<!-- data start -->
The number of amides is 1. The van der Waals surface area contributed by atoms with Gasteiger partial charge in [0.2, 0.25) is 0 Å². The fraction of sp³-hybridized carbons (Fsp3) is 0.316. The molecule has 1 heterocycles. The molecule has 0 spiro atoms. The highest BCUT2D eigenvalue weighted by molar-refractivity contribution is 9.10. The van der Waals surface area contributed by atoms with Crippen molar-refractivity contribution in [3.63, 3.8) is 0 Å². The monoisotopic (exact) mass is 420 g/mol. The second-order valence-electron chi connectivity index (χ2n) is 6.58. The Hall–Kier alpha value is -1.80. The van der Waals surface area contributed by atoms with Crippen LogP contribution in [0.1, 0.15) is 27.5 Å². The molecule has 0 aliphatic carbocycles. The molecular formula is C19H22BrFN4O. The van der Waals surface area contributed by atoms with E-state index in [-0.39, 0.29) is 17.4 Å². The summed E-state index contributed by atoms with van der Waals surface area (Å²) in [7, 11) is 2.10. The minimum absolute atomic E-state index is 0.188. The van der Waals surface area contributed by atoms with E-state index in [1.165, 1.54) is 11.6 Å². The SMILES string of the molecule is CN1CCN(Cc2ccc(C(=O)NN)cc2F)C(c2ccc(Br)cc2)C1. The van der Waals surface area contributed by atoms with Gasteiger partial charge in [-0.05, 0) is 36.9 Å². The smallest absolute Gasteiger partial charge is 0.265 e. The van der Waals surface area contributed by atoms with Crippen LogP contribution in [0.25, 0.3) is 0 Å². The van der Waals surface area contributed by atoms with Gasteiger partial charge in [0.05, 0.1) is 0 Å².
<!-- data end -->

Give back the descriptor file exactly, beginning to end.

The number of amides is 1. The van der Waals surface area contributed by atoms with Gasteiger partial charge in [0.2, 0.25) is 0 Å². The fraction of sp³-hybridized carbons (Fsp3) is 0.316. The molecule has 1 heterocycles. The molecule has 0 spiro atoms. The highest BCUT2D eigenvalue weighted by molar-refractivity contribution is 9.10. The van der Waals surface area contributed by atoms with Crippen molar-refractivity contribution in [3.63, 3.8) is 0 Å². The monoisotopic (exact) mass is 420 g/mol. The second-order valence-electron chi connectivity index (χ2n) is 6.58. The Hall–Kier alpha value is -1.80. The van der Waals surface area contributed by atoms with Crippen LogP contribution in [0.1, 0.15) is 27.5 Å². The molecule has 0 aliphatic carbocycles. The molecular formula is C19H22BrFN4O. The van der Waals surface area contributed by atoms with E-state index in [-0.39, 0.29) is 17.4 Å². The summed E-state index contributed by atoms with van der Waals surface area (Å²) in [7, 11) is 2.10. The minimum absolute atomic E-state index is 0.188. The van der Waals surface area contributed by atoms with E-state index in [1.165, 1.54) is 11.6 Å². The SMILES string of the molecule is CN1CCN(Cc2ccc(C(=O)NN)cc2F)C(c2ccc(Br)cc2)C1. The van der Waals surface area contributed by atoms with Gasteiger partial charge in [-0.05, 0) is 36.9 Å². The smallest absolute Gasteiger partial charge is 0.265 e. The van der Waals surface area contributed by atoms with Crippen LogP contribution in [0.25, 0.3) is 0 Å². The van der Waals surface area contributed by atoms with Gasteiger partial charge in [0.05, 0.1) is 0 Å².